Phantom Quest Corp is a four-episode horror comedy from Madhouse. The series stars Ayaka Kisaragi, owner and proprietor of a Shinjuku company that aids those in need of help with paranormal matters. Ayaka’s the latest in a long line of Japanese exorcists who, having grown bored with tradition, began the Phantom Quest Corp in her family home. Her arsenal includes countless spiritual weapons, including a lipstick case that converts to a spirit sword, spirit-bomb earrings. Each episode revolves around a particular supernatural menace that Ayaka is hired to face. Whether it’s vampires, or demonic doctors, Ayaka will take any challenge on… for the right price!
If this sounds familiar, it is. Phantom Quest Corp. borrows heavily from hit comedy series Ghost Sweeper Mikami. It was so similar, in fact, that Madhouse was successfully sued on copyright grounds, and forced to discontinue production of the OVA. The victory was awarded with good reason, though. Phantom Quest Corp is essentially GS Mikami, Lite Edition. Everything from the concept, to the characters, and even the episode plots feels like they were ripped from the pages of Reiko Mikami’s exploits, albeit with a less zany delivery.
This isn’t necessarily a bad thing. While the show does borrow heavily from Mikami, it’s still able to use the elements in its inspiration to create a truly fun series. Each of the four episode plots is well-written and well-delivered. The sense of humor generally works well, with clever jokes and pun-work that can elicit snickers and snerks when needed. The real highlight to the show, though, is the animation. The show, quite simply, is gorgeous, with attractive character designs and stellar animation. Action scenes are a joy to watch, with slick animation and truly sublime choreography.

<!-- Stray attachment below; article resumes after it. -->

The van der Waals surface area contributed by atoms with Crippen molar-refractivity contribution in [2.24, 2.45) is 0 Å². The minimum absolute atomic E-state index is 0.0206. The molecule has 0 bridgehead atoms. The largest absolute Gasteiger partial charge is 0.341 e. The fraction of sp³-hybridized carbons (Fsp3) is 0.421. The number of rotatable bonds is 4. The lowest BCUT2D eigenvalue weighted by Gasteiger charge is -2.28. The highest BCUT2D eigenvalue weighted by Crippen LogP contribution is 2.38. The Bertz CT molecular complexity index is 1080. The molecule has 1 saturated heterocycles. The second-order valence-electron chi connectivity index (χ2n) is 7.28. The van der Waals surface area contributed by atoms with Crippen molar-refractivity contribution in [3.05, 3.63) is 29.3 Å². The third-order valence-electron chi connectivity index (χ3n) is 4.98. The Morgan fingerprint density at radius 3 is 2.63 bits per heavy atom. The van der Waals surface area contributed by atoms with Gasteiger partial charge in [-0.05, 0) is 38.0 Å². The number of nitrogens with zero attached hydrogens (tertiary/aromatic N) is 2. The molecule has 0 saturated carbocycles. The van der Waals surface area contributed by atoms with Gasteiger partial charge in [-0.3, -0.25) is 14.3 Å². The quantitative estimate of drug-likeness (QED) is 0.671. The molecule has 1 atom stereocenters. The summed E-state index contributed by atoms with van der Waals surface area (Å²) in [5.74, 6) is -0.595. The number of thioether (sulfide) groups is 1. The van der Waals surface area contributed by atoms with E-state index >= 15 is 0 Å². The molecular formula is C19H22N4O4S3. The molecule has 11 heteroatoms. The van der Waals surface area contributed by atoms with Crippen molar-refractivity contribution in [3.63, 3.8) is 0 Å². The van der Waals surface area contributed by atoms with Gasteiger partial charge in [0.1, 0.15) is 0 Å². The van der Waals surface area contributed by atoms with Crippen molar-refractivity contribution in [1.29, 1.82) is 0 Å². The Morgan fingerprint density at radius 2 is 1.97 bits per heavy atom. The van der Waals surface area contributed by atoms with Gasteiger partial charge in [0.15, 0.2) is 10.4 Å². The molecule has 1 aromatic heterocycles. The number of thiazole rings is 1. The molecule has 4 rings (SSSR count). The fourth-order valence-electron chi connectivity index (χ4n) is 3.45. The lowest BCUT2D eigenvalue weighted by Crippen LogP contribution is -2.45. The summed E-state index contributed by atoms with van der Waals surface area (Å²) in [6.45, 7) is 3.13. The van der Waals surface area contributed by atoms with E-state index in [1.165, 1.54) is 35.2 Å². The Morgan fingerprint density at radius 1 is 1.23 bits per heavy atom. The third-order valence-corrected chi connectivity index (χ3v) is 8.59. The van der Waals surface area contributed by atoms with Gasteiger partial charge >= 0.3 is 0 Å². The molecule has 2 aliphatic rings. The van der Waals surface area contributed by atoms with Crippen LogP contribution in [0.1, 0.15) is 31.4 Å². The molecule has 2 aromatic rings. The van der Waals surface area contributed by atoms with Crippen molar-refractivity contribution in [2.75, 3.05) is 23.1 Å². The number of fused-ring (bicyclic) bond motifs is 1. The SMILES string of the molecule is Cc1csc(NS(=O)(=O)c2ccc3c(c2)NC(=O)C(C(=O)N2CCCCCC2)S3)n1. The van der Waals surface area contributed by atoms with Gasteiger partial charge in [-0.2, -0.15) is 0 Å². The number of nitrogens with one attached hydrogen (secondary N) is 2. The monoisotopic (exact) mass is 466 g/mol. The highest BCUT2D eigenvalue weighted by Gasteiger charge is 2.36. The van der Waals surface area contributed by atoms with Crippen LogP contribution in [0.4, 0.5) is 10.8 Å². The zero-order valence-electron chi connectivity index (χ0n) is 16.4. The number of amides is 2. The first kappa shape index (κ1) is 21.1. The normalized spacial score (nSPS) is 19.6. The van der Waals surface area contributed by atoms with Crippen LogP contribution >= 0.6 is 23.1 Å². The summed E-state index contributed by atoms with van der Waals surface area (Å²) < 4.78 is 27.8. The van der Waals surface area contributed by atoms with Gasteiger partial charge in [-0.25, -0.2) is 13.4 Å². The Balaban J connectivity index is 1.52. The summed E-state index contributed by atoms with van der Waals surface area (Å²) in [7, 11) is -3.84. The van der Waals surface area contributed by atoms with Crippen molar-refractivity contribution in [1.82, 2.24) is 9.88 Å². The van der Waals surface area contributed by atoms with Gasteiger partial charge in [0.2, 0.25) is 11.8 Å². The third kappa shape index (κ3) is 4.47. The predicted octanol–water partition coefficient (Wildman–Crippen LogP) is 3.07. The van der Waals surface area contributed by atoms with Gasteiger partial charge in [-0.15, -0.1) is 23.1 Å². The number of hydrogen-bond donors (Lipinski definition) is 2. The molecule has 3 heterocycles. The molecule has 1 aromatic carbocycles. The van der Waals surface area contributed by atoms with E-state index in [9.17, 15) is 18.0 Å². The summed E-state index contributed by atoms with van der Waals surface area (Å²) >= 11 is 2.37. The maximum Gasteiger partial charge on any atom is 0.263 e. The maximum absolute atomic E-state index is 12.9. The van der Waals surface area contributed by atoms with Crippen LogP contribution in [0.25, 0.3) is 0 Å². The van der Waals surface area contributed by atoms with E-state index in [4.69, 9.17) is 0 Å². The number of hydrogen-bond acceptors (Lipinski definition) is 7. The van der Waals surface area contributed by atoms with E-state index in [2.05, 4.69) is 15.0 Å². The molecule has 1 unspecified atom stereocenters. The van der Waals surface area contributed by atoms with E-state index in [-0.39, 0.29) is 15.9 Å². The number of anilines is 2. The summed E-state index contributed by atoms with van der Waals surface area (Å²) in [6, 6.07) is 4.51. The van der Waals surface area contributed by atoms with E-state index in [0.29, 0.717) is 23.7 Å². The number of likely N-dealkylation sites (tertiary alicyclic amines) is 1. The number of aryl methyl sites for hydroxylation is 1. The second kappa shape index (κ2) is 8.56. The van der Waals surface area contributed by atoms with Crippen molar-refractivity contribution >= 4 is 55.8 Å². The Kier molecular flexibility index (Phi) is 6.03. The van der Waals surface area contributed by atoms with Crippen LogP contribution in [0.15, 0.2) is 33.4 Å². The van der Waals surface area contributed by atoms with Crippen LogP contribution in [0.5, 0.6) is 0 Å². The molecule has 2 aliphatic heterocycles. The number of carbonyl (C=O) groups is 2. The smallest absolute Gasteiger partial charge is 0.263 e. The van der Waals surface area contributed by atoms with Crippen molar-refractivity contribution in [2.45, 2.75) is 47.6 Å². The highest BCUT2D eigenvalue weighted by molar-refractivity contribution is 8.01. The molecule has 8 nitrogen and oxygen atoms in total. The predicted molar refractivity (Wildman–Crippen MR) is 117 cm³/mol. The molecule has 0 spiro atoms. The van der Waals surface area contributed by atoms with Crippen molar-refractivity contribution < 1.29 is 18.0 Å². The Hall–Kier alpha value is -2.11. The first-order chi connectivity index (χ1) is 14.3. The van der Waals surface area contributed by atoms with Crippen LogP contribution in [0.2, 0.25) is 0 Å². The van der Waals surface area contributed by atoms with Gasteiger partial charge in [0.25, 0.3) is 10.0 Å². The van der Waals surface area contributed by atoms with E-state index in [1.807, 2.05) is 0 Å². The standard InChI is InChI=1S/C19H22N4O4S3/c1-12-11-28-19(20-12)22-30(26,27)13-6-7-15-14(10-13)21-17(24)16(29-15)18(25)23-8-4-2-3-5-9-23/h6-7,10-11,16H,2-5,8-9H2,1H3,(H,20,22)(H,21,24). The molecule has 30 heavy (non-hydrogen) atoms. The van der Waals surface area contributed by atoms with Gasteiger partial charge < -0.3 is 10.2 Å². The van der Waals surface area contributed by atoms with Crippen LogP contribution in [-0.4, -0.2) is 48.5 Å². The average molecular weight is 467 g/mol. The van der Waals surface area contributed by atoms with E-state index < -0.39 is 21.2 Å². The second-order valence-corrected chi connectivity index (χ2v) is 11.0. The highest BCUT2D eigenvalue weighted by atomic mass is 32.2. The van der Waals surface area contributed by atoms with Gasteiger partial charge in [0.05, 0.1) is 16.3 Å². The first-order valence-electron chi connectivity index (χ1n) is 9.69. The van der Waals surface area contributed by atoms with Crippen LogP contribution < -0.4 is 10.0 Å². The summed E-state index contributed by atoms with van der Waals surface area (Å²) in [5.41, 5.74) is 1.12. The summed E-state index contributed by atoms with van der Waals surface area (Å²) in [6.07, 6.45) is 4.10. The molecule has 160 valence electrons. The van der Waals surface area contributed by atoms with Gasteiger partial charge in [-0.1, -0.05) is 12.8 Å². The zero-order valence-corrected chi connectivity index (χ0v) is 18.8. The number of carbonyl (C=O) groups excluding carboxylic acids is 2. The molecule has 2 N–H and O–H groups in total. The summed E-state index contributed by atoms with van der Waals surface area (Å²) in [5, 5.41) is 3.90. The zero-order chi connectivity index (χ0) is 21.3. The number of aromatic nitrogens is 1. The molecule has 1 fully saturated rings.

Magic Knight Rayearth
Magic Knight Rayearth is a 52-episode shoujo-adventure series based by the manga series of the same name by CLAMP. The series focuses on three eight-grade girls, who are brought together by truly incredible circumstances. Hikaru Shidou, Umi Ryuzaki, and Fuu Hououji are students at three completely different schools, who are transported to the mystical land of Cephiro one day, when their classes are joined together at Tokyo Tower. There, They’re greeted by a mage named Clef, who explains that the girls were summoned to become the legendary Magic Knights. To do so, they must seek out the Rune Gods, who will lend their strength in the fight to save Cephiro. Clef grants the girls a set of armor and magical powers, but his introduction is cut short when henchmen of the nefarious Zagato arrive to destroy the girls. Clef is able to hold the forces off long enough for Hikaru, Umi and Fuu to escape, but he is lost in the battle. Now, alone in the world without a clue on where to go, the three girls soldier on. Their goal is clear, and they must find some way to make it happen, if they wish to return home.
Rayearth is a CLAMP classic. It’s a show that, when it was released, everybody seemed to know and love. The show’s first season is a fairly faithful adaptation of the original manga, and retains much of the charming quirk that the group is known for. The series, which begins as a light-hearted fantasy romp, quickly evolves into a commentary on growing up, and learning the ways of the world. Hikaru, Umi, and Fuu, are thrown into challenges that range from the typical fantasy battles, to manifestations of their deepest fears. Friends become enemies and vice versa, some characters fall in love, while others die. The issue of death isn’t handled lightly – the tone grows deathly somber on these occasions, as if to offer memoriam to the casualties of the war that the Magic Knights find themselves embroiled in. Speaking of the Magic Knights, the three leads grow and change through the series, to become some of the most likeable heroines in the anime world by the time the ending credits roll. It’s not a feel-good show, though. Rayearth’s ending is possibly one of the most gut-wrenching surprises to be sprung upon a viewer.